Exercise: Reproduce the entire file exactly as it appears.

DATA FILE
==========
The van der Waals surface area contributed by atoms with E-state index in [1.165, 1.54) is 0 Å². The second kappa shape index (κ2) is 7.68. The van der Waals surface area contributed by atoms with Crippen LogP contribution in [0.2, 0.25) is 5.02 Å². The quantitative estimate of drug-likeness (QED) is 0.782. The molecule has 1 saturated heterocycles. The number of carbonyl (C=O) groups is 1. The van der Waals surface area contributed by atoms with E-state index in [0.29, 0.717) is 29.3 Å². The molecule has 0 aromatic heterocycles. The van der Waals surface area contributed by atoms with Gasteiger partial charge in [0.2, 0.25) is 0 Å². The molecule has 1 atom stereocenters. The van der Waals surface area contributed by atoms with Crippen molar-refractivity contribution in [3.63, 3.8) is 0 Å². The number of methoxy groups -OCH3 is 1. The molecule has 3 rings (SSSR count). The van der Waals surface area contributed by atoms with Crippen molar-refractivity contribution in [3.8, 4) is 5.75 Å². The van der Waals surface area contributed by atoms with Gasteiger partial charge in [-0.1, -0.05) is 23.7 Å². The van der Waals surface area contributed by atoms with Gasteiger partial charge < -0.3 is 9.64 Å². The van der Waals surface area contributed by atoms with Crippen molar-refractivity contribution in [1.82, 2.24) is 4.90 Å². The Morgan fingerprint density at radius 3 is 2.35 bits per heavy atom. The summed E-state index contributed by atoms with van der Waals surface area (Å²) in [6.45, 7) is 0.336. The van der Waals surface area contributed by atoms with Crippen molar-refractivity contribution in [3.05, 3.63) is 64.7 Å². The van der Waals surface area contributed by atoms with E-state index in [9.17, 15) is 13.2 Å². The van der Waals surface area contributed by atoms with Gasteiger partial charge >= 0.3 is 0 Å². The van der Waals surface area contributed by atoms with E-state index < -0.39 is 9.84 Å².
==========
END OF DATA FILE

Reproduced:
The van der Waals surface area contributed by atoms with E-state index in [1.165, 1.54) is 0 Å². The second kappa shape index (κ2) is 7.68. The van der Waals surface area contributed by atoms with Crippen LogP contribution in [0.2, 0.25) is 5.02 Å². The quantitative estimate of drug-likeness (QED) is 0.782. The molecule has 1 saturated heterocycles. The number of carbonyl (C=O) groups is 1. The van der Waals surface area contributed by atoms with E-state index in [0.29, 0.717) is 29.3 Å². The molecule has 0 aromatic heterocycles. The van der Waals surface area contributed by atoms with Gasteiger partial charge in [0.2, 0.25) is 0 Å². The molecule has 1 atom stereocenters. The van der Waals surface area contributed by atoms with Crippen molar-refractivity contribution in [3.63, 3.8) is 0 Å². The number of methoxy groups -OCH3 is 1. The molecule has 3 rings (SSSR count). The van der Waals surface area contributed by atoms with Crippen molar-refractivity contribution in [3.8, 4) is 5.75 Å². The van der Waals surface area contributed by atoms with Gasteiger partial charge in [-0.1, -0.05) is 23.7 Å². The van der Waals surface area contributed by atoms with Gasteiger partial charge < -0.3 is 9.64 Å². The van der Waals surface area contributed by atoms with Crippen molar-refractivity contribution in [1.82, 2.24) is 4.90 Å². The Morgan fingerprint density at radius 3 is 2.35 bits per heavy atom. The summed E-state index contributed by atoms with van der Waals surface area (Å²) in [6.45, 7) is 0.336. The van der Waals surface area contributed by atoms with Crippen molar-refractivity contribution in [3.05, 3.63) is 64.7 Å². The van der Waals surface area contributed by atoms with E-state index in [9.17, 15) is 13.2 Å². The van der Waals surface area contributed by atoms with Gasteiger partial charge >= 0.3 is 0 Å². The van der Waals surface area contributed by atoms with E-state index < -0.39 is 9.84 Å².